Review: Future Disco invites you poolside and guides you through the long hot summer days, where the parties begin early and finish late. Taking you from lounging by the pool under the clear blue sky to sunset house, this is perfect for any laidback occasion. an essential summer soundtrack that features key artists such as: Dutch trio Kraak & Smaak who present the sensual lo-slung disco of "Don't Want This To Be Over" (Jean Tonique Remix), U.S. artists David Marston & Life On Planets who team up for the evocative deep house groove of "Contortions" feat. Hannah Noelle & Dan Izco, and Berlin-by-way-of Vancouver artist Jayda G who serves up the hypnotic Detroit vibe of "Rishikesh". Elsewhere, the ever reliable Butch delivers the main room dancefloor drama of "Lale", and Brazilian techno legend Renato Cohen makes his comeback on "Sweet Nightmare" but makes a departure from what we're used to on this funky house anthem. Also comes with a continuous DJ mix.
Review: When we saw this one land in the store we could barely contain our excitement, seeing Imajika and Subaltern on the same project together, what more could we ask for? The project holds five beefy originals, kicking off with the title track 'Stagger', a system ready march, driven by high energy percussive lines and pulsating subs. This is then followed by 'Unti Pundi', which deploys more spacey goodness and vibrant bass tones before 'Inside The Sycamore Root' unleashes a much more swampy style of composition, complete with growling synthesizers and aquatic percussion. We then dive into the super wonky LFO designs and creepy atmospheric feelings of 'Stoker' before finishing up on 'Walking Through The Elephant's Foot', an eerie, post-dubwise delight. Amazing work!
Review: Radio Slave is releasing his second album in three phases - and this first volume of Radio Silence sure to impress techno fans of all persuasion. This is largely due to the fact that the Rekids boss has drawn inspiration from a myriad of sources; these include Jeff Mills at his most esoteric for the swirling sound scales of "Ghost" and the break beat driven "Cell", while on "Contact", he opts for a visceral, grubby techno banger. On "Zqu", we get to hear Radio Slave at his most intense, with a pounding steely rhythm prevailing, while he quickly shifts into compelling abstract mode for the eerie tones of "Command Z Av".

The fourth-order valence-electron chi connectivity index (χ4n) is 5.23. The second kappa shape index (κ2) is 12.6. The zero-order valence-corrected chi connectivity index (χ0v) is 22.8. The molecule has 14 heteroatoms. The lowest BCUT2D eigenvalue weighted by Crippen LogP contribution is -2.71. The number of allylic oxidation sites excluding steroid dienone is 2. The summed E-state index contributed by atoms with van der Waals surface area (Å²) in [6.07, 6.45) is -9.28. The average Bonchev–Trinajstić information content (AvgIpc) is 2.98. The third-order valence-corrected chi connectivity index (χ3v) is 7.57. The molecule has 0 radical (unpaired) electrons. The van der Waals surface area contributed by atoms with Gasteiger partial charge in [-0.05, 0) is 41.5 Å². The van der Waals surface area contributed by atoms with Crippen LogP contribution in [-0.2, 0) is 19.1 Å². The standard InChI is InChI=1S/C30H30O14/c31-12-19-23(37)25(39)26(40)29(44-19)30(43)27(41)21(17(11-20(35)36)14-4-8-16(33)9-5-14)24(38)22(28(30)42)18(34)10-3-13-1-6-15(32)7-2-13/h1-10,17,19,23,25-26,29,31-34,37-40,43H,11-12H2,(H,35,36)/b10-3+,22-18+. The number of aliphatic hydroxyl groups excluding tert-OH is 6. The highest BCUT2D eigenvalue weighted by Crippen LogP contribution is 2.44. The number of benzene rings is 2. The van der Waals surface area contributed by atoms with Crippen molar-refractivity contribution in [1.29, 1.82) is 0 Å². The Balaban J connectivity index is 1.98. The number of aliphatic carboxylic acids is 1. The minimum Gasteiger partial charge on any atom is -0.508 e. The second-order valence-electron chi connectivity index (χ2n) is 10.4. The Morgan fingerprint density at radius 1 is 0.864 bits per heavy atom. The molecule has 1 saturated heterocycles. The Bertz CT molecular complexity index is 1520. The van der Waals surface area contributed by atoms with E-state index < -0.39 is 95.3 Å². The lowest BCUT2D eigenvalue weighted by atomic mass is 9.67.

Review: It's been three years since five-part collective JazzProfilactika released their debut Tick Tock LP and they return to Timewarp with a very much welcomed take on stylish nu jazz and funk orientated beats! Given an electronic touch and sampling boost, "Ah Yeah" goes deep on the rhodes and phat on the phunk alongside the more jazz and brass orientated "Funky". Remixes come from band member Chillov (Tsvetan Momchilov) and good friend ilko (Ilin Grivishki) who adds a deeper shade with extra keys to his remix. Get down.
Review: Paper Recordings has recruited another four rising stars to its "Wild Army", a kind of musical vigilante group whose weapons are synthesizers and drum machines. The first to bear arms is Martin Wold, who offers up a sparkling, sax-laden slab of bubbly nu-disco cheeriness entitled "Elixir". The Secret Soul Society replace Wold on guard duty, cloaking the killer groove from Five Sinners' rubbery Italo-disco classic "Magic" in melancholic strings and dreamy chords. Jahn Solo calls his comrades to arms via the glassy-eyed AOR disco re-edit magic of "Til The Night Closes In", while Boblebad keeps those back at the barracks in good spirts with a cheery chunk of deep, disco-fired electro goodness ("Frustrasjon").
Review: Since debuting under his given name in 2017 (before that he delivered solo productions as Heretic), Eskimo Twins member Timothy Clerkin has released must-check music on Ransom Note Records, Insult To Injury, Throne of Blood, and now Sprechen. His brand of psychedelic nu-disco tends towards the cosmic and otherworldly, and that's exactly what opener "War Wolf" delivers: think tumbling analogue synthesizer melodies, chugging grooves, raw bass and Enigma-style synth-flute lead lines. In contrast, "Acid Drive" is a bold and bright affair build around wild TB-303 acid lines, baggy piano riffs and bleeping, eyes-closed melodies, while closing cut "Bleak House (Clerkin's Reprise Mix)" - made in collaboration with "Night Giants" - is a moody, pitched-down take on dreamy, acid-flecked breakbeat house.
Review: If you're in need of some musical positivity in your life, we'd heartily recommend this rushing collection of feel-good gems from Editorial regulars Ed Wizard & Disco Double Dee. Naturally, there's tons to get you up and dancing in your living room. Opener "Layover Blues" brilliantly peppers a sludgy, Italo-disco style groove with horn-heavy samples from a disco-funk gem, samples which Nebraska then uses to offer up a thrillingly low-slung disco-house remix. Ed and Dee go in that direction themselves on the deep house/disco warmth of "The Need Inside", while "Dat Funk" is a fine revision of a lolloping funk-soul shuffler rich in punchy sax lines and groovy bass. They simmer things down successfully on closing cut "Lemonade", a bass and break-driven chunk of slo-mo goodness.